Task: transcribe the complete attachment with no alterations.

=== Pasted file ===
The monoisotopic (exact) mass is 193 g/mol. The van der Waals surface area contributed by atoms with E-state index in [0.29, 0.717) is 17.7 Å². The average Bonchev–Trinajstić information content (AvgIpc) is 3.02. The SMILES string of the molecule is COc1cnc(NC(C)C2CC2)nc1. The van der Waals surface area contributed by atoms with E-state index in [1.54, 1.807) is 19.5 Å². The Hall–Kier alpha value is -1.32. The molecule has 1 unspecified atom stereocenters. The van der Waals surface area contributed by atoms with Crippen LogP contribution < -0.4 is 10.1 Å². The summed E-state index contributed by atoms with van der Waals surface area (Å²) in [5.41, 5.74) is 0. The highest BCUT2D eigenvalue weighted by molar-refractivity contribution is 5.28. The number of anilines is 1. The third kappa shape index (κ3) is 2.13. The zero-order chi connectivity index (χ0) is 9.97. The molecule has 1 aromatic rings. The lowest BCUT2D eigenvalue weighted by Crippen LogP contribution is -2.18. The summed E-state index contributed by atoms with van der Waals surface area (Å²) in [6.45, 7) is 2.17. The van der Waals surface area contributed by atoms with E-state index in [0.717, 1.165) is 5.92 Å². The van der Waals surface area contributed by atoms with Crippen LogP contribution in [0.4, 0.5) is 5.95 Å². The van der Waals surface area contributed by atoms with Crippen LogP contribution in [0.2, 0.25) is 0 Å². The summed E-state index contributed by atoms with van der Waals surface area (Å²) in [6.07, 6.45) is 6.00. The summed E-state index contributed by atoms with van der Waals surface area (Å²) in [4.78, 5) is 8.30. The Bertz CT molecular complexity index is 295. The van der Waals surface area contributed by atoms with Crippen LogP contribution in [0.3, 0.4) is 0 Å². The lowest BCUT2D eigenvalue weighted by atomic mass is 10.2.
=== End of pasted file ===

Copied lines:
The monoisotopic (exact) mass is 193 g/mol. The van der Waals surface area contributed by atoms with E-state index in [0.29, 0.717) is 17.7 Å². The average Bonchev–Trinajstić information content (AvgIpc) is 3.02. The SMILES string of the molecule is COc1cnc(NC(C)C2CC2)nc1. The van der Waals surface area contributed by atoms with E-state index in [1.54, 1.807) is 19.5 Å². The Hall–Kier alpha value is -1.32. The molecule has 1 unspecified atom stereocenters. The van der Waals surface area contributed by atoms with Crippen LogP contribution < -0.4 is 10.1 Å². The summed E-state index contributed by atoms with van der Waals surface area (Å²) in [5.41, 5.74) is 0. The highest BCUT2D eigenvalue weighted by molar-refractivity contribution is 5.28. The number of anilines is 1. The third kappa shape index (κ3) is 2.13. The zero-order chi connectivity index (χ0) is 9.97. The molecule has 1 aromatic rings. The lowest BCUT2D eigenvalue weighted by Crippen LogP contribution is -2.18. The summed E-state index contributed by atoms with van der Waals surface area (Å²) in [6.45, 7) is 2.17. The van der Waals surface area contributed by atoms with E-state index in [0.717, 1.165) is 5.92 Å². The van der Waals surface area contributed by atoms with Crippen LogP contribution in [0.4, 0.5) is 5.95 Å². The van der Waals surface area contributed by atoms with Crippen LogP contribution in [0.2, 0.25) is 0 Å². The summed E-state index contributed by atoms with van der Waals surface area (Å²) in [6.07, 6.45) is 6.00. The summed E-state index contributed by atoms with van der Waals surface area (Å²) in [4.78, 5) is 8.30. The Bertz CT molecular complexity index is 295. The van der Waals surface area contributed by atoms with Crippen LogP contribution in [0.3, 0.4) is 0 Å². The lowest BCUT2D eigenvalue weighted by atomic mass is 10.2.